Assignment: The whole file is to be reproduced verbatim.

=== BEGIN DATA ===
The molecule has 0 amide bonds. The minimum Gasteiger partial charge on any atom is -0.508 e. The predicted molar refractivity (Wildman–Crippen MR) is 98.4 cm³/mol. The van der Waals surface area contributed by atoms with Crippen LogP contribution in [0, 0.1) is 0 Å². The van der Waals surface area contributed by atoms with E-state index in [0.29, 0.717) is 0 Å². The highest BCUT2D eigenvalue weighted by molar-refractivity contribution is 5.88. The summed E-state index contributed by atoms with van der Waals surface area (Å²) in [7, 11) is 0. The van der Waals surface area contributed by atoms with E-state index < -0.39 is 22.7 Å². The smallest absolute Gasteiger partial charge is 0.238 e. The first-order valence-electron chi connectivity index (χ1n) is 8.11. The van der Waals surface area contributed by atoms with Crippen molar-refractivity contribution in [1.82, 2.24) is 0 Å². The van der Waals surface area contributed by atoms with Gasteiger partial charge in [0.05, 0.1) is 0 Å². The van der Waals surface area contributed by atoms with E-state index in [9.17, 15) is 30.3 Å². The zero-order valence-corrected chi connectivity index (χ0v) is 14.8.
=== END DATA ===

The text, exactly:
The molecule has 0 amide bonds. The minimum Gasteiger partial charge on any atom is -0.508 e. The predicted molar refractivity (Wildman–Crippen MR) is 98.4 cm³/mol. The van der Waals surface area contributed by atoms with Crippen LogP contribution in [0, 0.1) is 0 Å². The van der Waals surface area contributed by atoms with E-state index in [0.29, 0.717) is 0 Å². The highest BCUT2D eigenvalue weighted by molar-refractivity contribution is 5.88. The summed E-state index contributed by atoms with van der Waals surface area (Å²) in [7, 11) is 0. The van der Waals surface area contributed by atoms with E-state index < -0.39 is 22.7 Å². The smallest absolute Gasteiger partial charge is 0.238 e. The first-order valence-electron chi connectivity index (χ1n) is 8.11. The van der Waals surface area contributed by atoms with Crippen molar-refractivity contribution in [1.82, 2.24) is 0 Å². The van der Waals surface area contributed by atoms with Gasteiger partial charge in [0.05, 0.1) is 0 Å². The van der Waals surface area contributed by atoms with E-state index in [9.17, 15) is 30.3 Å². The zero-order valence-corrected chi connectivity index (χ0v) is 14.8.